Time needed: 60 min.
Think of any improvements to any one of the three areas suggested:
A. Objects. The first and most obvious "thing" to improve is an object, usually something common that most people would never think of changing. The classic, textbook example item is the coffee cup. Suggested improvements have included things like
* multiple handles
* anti skid
* anti tip over
* anti spill (lids)
* built-in heater
* tea bag holder on side
* self brewing
* self cleaning
and so forth. The improvements ideally should move away from obvious bolt-on things, however. For example, in the problem, "Think of several ways to improve books," the first things that come to mind might be the addition or repair ones like
* better binding
* lighter weight
* lower cost
* clearer type
* more color pictures
* better indexes
but we might also think about more imaginative improvements like
* books that read themselves (talk to you)
* books with three dimensional pictures
* books with multiple reading paths
* books that explain their hard parts (better glosses?)
* books that project on the wall so you don't have to hold them
B. Places, Institutions, Things. In addition to the object, a second kind of thing that improvements for can be applied to is a place, institution, or thing. For example, list ten ways to improve a college, or a marriage, or a shopping mall, or the local church, or the road system, or communications channels (telephone, TV, radio). Improvements to these areas require more thoughtful and elaborate proposals, often involving improvements in attitudes, beliefs, behavior, relationships, or other non-tangible things, as well as changes in physical technology. A piece of wood and a tube of glue are no longer sufficient to effect improvement.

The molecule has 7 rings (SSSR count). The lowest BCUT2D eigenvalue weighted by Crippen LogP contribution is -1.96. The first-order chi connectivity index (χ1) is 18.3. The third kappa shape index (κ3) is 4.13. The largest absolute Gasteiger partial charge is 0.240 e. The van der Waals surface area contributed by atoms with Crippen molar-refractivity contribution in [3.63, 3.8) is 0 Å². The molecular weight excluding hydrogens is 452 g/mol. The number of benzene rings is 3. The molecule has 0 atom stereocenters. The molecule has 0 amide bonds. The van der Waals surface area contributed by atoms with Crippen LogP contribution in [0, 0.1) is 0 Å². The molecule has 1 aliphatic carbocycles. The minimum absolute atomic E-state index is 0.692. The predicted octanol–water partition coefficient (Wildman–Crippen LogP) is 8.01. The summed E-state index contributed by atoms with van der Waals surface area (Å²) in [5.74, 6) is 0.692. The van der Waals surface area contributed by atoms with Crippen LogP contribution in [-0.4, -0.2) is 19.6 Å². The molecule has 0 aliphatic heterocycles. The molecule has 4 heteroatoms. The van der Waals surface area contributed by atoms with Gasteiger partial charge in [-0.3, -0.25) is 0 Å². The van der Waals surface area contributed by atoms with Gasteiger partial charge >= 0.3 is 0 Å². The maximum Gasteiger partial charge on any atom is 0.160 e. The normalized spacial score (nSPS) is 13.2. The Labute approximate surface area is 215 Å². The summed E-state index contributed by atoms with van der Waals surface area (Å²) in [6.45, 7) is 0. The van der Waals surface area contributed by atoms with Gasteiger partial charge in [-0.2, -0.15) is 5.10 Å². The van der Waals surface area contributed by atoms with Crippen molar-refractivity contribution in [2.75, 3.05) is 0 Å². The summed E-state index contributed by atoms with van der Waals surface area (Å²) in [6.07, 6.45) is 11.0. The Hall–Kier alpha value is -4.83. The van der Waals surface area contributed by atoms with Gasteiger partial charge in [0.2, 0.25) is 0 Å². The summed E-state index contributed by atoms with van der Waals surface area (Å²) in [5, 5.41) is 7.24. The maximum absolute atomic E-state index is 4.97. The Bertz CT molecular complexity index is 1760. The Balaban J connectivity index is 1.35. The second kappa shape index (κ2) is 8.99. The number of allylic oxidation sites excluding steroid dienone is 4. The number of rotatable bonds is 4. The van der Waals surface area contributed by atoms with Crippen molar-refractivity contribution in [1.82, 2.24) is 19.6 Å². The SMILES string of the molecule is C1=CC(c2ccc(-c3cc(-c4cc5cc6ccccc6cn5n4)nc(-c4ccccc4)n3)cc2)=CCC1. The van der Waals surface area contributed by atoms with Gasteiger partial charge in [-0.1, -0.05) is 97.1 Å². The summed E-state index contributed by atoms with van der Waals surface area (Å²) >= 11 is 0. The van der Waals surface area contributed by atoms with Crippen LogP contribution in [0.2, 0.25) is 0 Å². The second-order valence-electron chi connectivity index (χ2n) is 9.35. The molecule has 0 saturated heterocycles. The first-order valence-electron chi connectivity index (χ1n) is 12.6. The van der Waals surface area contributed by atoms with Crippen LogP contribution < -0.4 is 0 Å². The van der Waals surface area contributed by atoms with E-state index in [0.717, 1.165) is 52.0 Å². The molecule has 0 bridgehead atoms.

C. Ideas. A third area of improvement is even more removed from wood and glue: the improvement of ideas or abstractions. How can we improve art or the writing of history or the application of personal values to our actions?
In all of these cases, problem exploration (an exploration and articulation of needs) is usually the first step. What is there about a coffee cup that is deficient or that could be made better? What about shopping malls do you (and most people) dislike? How is the bulk of recorded or taught history insufficient or imperfect--what keeps it from being described as excellent?
Again, remember the constructive discontent philosophy. The coffee cup, the local church, the college, art, all may be really good and suitable and "satisfactory" in what they do; to look for ways to improve them should not imply condemnation or rejection. This "either it's fine or it's bad" attitude often gets in the way of thinking calmly about improvements. In personal relationships, romantic or supervisor/employee, in techniques and policies, whenever someone suggests an improvement, the typical response is, "So what's so terrible about it now?" Be sensitive, therefore, to the ego needs of the human element involved in improving things. Don't rush into the cafeteria and declare that you are there to make the putrid food edible at last--think of the people who make it now. Don't rush up to your boss and declare that you are about to reveal why his management style stinks. Don't call your best friend and offer to reform her disgusting and selfish personality.
Follow-Up Required: Process the ideas
History of Development: Unknown